Arlington in Arlington County, Virginia — The American South (Mid-Atlantic)
The Alexander Family
John Alexander was a sea captain and surveyor who emigrated from Scotland to Virginia. After his death in 1677, Alexander’s land was divided between his sons.
By 1746, Gerard Alexander I, John Alexander’s grandson, built a house on his portion of the land. Its one-and-a-half story oak framework, side brick chimneys and steep roof were typical of early colonial houses. The brick foundation to the right was part of his home. The other brick wall and foundation in front of this placard are from a later kitchen/laundry structure.
Gerard Alexander I was probably the first member of the Alexander family to live on this land. After his death in 1761, his three sons inherited the estate.
Location. 38° 51.07′ N, 77° 2.663′ W. Marker is in Arlington, Virginia, in Arlington County. Click for map. Marker is located between the parking garages at Ronald Reagan National Airport. Marker is in this post office area: Arlington VA 22202, United States of America.
Other nearby markers. At least 8 other Abingdon (a few steps from this marker); The Industrial Age (a few steps from this marker); Abingdon Plantation Restoration (a few steps from this marker); The Custis Family (within shouting distance of this marker); Abingdon Plantation (within shouting distance of this marker); The Hunter Family (within shouting distance of this marker); The Ages of Abingdon (within shouting distance of this marker); Ronald Reagan (approx. 0.2 miles away). Click for a list of all markers in Arlington.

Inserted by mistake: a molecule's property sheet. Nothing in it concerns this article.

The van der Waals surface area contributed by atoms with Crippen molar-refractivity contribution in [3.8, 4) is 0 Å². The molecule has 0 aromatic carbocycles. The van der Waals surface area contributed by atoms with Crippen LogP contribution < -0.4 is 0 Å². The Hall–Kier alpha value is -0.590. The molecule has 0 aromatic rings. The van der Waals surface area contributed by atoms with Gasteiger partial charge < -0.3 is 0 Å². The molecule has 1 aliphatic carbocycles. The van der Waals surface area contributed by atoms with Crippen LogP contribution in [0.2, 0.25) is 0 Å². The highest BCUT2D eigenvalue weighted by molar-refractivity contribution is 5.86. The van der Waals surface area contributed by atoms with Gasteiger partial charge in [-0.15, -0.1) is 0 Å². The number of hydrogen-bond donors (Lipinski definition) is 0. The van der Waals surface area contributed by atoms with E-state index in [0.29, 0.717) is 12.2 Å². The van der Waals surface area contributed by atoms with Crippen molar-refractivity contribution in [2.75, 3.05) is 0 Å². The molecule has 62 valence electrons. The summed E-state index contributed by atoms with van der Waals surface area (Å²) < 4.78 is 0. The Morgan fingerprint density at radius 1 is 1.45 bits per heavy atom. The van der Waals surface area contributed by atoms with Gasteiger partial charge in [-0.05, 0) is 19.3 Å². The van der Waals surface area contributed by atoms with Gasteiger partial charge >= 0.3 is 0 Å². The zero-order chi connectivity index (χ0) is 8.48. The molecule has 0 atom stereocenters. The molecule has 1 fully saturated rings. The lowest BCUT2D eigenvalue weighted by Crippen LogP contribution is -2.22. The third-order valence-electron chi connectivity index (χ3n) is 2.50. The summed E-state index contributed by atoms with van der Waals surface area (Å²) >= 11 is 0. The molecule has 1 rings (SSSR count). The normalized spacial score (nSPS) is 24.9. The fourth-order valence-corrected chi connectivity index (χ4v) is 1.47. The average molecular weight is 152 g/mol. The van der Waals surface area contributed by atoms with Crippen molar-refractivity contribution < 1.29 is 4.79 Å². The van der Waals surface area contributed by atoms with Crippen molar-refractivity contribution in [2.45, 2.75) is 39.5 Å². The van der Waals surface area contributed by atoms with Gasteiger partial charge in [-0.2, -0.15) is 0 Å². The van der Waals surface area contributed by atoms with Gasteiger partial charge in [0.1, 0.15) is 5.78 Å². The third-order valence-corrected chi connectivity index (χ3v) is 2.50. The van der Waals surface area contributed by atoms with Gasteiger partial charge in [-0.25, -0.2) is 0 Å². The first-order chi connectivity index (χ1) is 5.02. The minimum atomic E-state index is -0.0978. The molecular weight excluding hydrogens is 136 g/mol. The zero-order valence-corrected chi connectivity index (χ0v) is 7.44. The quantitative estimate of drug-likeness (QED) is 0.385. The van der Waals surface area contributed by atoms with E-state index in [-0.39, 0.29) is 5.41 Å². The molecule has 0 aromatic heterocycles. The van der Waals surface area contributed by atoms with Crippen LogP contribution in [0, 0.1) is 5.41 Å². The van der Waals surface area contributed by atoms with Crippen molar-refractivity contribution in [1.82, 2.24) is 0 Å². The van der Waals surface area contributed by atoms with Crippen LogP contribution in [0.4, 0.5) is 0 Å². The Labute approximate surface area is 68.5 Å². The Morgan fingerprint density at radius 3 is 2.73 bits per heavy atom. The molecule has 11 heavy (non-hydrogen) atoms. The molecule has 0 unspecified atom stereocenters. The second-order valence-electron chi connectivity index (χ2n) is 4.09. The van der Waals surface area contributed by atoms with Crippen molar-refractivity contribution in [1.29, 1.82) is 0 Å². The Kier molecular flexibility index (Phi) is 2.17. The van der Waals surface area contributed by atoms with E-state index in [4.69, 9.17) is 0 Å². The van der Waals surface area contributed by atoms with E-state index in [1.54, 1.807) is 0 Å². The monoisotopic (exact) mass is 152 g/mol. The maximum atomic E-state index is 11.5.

More about this marker. On the lower right of the marker is a drawing of tobacco leaves. It is captioned, "In 1669, the land which became Abingdon Plantation was sold for 6,000 pounds of tobacco to John Alexander."
Also see . . . Abingdon Plantation.
Categories. • Colonial Era • Notable Persons • Settlements & Settlers •
Credits. This page originally submitted on , by Kevin W. of Stafford, Virginia. This page has been viewed 1,709 times since then. Photos: 1, 2, 3, 4. submitted on , by Kevin W. of Stafford, Virginia.